Titled “Precipitation Isotope Ratios and Tree-ring based Snowpack Relationships to inform Paleoclimate Reconstructions from Lake Sediment Cores,” this twelve-month research project aims to create a climate reconstruction based on isotope data collected from lake sediments, cross-referenced with tree ring records to provide an idea of the past climate and snowpack in Southwestern Montana going back up to 10,000 years.
“This is an exciting opportunity to create a reconstruction of the snowpack and climate of the area, potentially going back all the way to the Early Holocene epoch, a time when temperatures were similar to the present day,” said Schoenemann.
The existing data of tree rings goes back approximately 1,000 years. Schoenemann and his collaborators, Dr. Greg Pederson (USGS) and Dr. Dave McWethy and Justin Martin (Montana State University), as well as students from the University of Montana Western, will assist in the collection of core samples taken from alpine lakes in Southwestern Montana. They will then analyze the sediment samples for oxygen isotopes (δ18O), which record variations in the lake water driven by runoff from snowpack over decadal timespans. The colder the winter and the more snowpack that was present in a year, the more negative the oxygen isotope values, which are then precipitated as calcite in the sediments of the lakes. The isotopes remain in the lakebed sediments for thousands of years, and will be cross referenced with snowpack histories from the tree ring database, allowing for a viable snowpack and climate reconstruction to be generated covering multiple millenniums.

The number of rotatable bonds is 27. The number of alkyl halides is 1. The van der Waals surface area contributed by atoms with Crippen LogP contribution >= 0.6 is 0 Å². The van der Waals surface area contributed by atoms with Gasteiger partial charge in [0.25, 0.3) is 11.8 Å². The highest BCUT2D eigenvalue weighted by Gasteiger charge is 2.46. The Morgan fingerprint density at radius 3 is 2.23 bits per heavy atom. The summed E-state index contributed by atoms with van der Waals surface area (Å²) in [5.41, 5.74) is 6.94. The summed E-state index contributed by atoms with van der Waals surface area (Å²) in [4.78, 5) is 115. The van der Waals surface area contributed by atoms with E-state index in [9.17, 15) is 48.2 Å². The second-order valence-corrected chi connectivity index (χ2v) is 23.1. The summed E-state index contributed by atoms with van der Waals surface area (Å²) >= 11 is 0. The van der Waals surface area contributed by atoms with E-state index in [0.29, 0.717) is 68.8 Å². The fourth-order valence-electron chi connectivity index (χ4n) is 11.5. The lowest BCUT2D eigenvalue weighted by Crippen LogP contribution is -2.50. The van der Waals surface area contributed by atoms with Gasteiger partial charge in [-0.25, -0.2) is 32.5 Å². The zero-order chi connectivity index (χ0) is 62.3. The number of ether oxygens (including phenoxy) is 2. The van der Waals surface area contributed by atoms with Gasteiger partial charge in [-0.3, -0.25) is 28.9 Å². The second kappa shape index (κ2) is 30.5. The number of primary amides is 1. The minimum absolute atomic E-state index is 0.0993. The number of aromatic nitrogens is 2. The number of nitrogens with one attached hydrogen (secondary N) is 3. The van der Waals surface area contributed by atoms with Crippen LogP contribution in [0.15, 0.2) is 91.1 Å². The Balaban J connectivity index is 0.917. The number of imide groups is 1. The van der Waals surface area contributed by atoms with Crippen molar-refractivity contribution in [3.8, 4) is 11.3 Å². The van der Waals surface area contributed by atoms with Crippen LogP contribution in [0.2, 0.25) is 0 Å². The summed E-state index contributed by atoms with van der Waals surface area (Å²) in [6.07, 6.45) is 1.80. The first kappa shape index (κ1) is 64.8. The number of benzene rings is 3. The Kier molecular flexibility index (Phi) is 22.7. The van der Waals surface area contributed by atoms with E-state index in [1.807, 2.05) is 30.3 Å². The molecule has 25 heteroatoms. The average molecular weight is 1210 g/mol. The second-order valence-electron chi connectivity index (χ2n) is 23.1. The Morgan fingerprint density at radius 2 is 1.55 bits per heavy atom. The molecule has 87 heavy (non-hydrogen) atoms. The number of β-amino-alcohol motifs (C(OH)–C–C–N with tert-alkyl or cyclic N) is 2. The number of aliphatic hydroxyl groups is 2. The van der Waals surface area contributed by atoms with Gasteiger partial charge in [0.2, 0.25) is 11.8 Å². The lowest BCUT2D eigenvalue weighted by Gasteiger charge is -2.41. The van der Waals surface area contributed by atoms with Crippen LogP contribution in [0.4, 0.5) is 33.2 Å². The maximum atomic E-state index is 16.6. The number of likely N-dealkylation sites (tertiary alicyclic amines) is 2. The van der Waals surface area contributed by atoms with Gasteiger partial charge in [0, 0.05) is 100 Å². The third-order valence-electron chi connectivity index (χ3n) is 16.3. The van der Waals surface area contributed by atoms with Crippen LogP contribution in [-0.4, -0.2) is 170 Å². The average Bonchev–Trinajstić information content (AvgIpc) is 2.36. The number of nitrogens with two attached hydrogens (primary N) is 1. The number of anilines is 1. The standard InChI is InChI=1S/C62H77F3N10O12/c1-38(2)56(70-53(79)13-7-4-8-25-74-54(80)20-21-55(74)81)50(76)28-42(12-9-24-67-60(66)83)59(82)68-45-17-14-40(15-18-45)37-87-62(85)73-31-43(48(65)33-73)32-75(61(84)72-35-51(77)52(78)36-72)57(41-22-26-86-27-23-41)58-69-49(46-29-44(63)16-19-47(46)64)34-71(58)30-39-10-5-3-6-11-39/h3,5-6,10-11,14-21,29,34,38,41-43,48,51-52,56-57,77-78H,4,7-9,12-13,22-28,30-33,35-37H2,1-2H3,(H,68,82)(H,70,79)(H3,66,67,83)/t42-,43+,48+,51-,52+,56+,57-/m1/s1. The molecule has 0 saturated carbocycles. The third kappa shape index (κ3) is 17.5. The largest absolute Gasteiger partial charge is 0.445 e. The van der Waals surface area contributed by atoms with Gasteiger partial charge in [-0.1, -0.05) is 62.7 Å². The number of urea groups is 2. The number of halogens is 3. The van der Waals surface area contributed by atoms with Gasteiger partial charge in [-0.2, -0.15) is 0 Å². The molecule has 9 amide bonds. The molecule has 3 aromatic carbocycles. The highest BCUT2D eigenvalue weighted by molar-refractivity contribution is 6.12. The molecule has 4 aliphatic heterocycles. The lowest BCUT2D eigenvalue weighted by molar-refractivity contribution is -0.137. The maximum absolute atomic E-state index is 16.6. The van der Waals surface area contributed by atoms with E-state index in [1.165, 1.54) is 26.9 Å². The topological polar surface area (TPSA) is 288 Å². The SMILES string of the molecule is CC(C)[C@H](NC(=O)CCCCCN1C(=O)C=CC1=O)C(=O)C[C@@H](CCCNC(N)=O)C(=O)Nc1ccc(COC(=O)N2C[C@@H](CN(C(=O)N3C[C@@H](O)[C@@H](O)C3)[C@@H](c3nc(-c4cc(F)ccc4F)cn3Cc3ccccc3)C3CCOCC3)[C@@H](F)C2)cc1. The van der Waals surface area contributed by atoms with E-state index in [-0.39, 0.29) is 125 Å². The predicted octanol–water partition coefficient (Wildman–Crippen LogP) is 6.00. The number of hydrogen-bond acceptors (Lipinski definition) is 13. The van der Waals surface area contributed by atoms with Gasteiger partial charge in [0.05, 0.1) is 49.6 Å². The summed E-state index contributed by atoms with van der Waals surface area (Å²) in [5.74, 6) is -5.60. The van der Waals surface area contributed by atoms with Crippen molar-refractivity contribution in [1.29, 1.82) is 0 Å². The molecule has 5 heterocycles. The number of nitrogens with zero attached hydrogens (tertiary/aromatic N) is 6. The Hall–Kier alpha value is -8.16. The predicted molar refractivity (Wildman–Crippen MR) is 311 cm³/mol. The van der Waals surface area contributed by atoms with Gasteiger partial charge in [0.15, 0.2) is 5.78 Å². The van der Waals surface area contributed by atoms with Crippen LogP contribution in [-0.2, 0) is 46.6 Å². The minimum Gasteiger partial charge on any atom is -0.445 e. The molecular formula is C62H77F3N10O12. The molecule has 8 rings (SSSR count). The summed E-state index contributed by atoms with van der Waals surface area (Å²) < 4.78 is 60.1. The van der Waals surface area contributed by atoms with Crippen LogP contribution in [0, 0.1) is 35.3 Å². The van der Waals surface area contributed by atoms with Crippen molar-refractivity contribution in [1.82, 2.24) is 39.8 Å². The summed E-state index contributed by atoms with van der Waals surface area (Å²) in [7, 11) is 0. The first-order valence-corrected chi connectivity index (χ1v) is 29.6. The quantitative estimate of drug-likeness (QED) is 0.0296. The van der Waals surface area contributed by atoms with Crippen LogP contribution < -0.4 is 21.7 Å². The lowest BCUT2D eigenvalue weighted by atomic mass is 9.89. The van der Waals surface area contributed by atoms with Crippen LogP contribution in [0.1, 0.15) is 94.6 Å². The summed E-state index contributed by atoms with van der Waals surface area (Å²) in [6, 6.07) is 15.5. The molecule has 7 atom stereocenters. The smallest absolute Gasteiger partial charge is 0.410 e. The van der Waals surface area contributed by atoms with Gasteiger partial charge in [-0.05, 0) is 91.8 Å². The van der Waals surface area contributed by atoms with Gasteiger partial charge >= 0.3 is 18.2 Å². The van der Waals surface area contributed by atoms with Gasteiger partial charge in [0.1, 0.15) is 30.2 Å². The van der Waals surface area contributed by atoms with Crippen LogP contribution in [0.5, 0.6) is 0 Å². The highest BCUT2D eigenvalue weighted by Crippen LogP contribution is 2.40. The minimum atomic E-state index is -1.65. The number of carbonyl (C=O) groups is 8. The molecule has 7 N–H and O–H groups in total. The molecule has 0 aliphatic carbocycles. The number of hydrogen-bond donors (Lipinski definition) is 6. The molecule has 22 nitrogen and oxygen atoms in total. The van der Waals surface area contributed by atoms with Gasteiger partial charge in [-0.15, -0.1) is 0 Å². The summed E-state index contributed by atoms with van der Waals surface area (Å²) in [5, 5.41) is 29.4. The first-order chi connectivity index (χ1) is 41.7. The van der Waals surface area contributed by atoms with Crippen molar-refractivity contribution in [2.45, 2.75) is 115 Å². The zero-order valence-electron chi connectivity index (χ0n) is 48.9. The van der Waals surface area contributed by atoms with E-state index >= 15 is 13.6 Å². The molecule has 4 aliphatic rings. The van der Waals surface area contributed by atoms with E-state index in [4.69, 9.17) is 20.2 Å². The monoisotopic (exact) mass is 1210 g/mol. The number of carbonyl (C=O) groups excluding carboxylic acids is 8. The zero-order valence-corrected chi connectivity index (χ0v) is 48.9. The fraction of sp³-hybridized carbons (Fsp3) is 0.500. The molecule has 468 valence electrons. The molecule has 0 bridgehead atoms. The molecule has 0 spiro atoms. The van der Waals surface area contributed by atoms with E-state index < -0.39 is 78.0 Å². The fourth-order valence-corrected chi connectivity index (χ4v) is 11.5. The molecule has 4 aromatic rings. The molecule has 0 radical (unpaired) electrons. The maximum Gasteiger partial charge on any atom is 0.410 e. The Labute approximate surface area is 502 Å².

The data from the study will also be used to determine how a warming climate can affect future snowpack levels and regional water balance.
Future studies can also look at specific elements in the core samples, to further correlate the findings to known historical events and to learn about events that happened before recorded history. This includes looking for the presence of charcoal to learn more about fire seasons, pollen grains to track the prevalence of plant and tree species, and trace minerals that can indicate erosion, based on the lake’s location and the area’s geologic composition.
“One of the reasons that NASA is interested in this research is because it can help them to fine-tune their remote sensing technology,” said Schoenemann. Current satellite technology is limited in the effectiveness of accurately measuring snowpack from earth’s orbit. Eventually, modern snowpack data from the study can be compared to satellite and airborne data, which in turn will help to improve future remote sensing technology.
For more information about the grant and research, please contact Professor Schoenemann by email at [email protected].